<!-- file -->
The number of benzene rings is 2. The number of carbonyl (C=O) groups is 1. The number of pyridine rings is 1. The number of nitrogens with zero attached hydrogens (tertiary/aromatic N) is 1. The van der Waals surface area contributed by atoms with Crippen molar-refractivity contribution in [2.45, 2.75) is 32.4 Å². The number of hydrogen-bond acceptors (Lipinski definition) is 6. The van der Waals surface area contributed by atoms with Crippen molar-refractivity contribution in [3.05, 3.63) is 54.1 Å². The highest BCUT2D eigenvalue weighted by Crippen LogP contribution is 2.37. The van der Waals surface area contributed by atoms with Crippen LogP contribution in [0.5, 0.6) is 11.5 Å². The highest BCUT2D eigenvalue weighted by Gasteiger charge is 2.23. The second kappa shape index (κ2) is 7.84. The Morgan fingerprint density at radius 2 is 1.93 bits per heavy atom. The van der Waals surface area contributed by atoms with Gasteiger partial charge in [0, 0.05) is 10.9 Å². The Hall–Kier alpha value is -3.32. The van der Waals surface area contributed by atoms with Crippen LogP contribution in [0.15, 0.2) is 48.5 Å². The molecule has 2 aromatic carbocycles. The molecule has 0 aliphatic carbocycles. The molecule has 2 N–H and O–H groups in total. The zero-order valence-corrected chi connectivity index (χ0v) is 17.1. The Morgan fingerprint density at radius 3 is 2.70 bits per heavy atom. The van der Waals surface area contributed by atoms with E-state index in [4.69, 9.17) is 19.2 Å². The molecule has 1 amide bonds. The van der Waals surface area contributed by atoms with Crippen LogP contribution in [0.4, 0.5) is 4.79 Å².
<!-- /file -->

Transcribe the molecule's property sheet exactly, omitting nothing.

The number of benzene rings is 2. The number of carbonyl (C=O) groups is 1. The number of pyridine rings is 1. The number of nitrogens with zero attached hydrogens (tertiary/aromatic N) is 1. The van der Waals surface area contributed by atoms with Crippen molar-refractivity contribution in [2.45, 2.75) is 32.4 Å². The number of hydrogen-bond acceptors (Lipinski definition) is 6. The van der Waals surface area contributed by atoms with Crippen molar-refractivity contribution in [3.05, 3.63) is 54.1 Å². The highest BCUT2D eigenvalue weighted by Crippen LogP contribution is 2.37. The van der Waals surface area contributed by atoms with Crippen LogP contribution in [0.5, 0.6) is 11.5 Å². The highest BCUT2D eigenvalue weighted by Gasteiger charge is 2.23. The second kappa shape index (κ2) is 7.84. The Morgan fingerprint density at radius 2 is 1.93 bits per heavy atom. The van der Waals surface area contributed by atoms with Gasteiger partial charge in [0, 0.05) is 10.9 Å². The Hall–Kier alpha value is -3.32. The van der Waals surface area contributed by atoms with Crippen LogP contribution in [0.15, 0.2) is 48.5 Å². The molecule has 2 aromatic carbocycles. The molecule has 0 aliphatic carbocycles. The molecule has 2 N–H and O–H groups in total. The zero-order valence-corrected chi connectivity index (χ0v) is 17.1. The Morgan fingerprint density at radius 3 is 2.70 bits per heavy atom. The van der Waals surface area contributed by atoms with E-state index in [4.69, 9.17) is 19.2 Å². The molecule has 1 amide bonds. The van der Waals surface area contributed by atoms with Crippen LogP contribution in [0.4, 0.5) is 4.79 Å².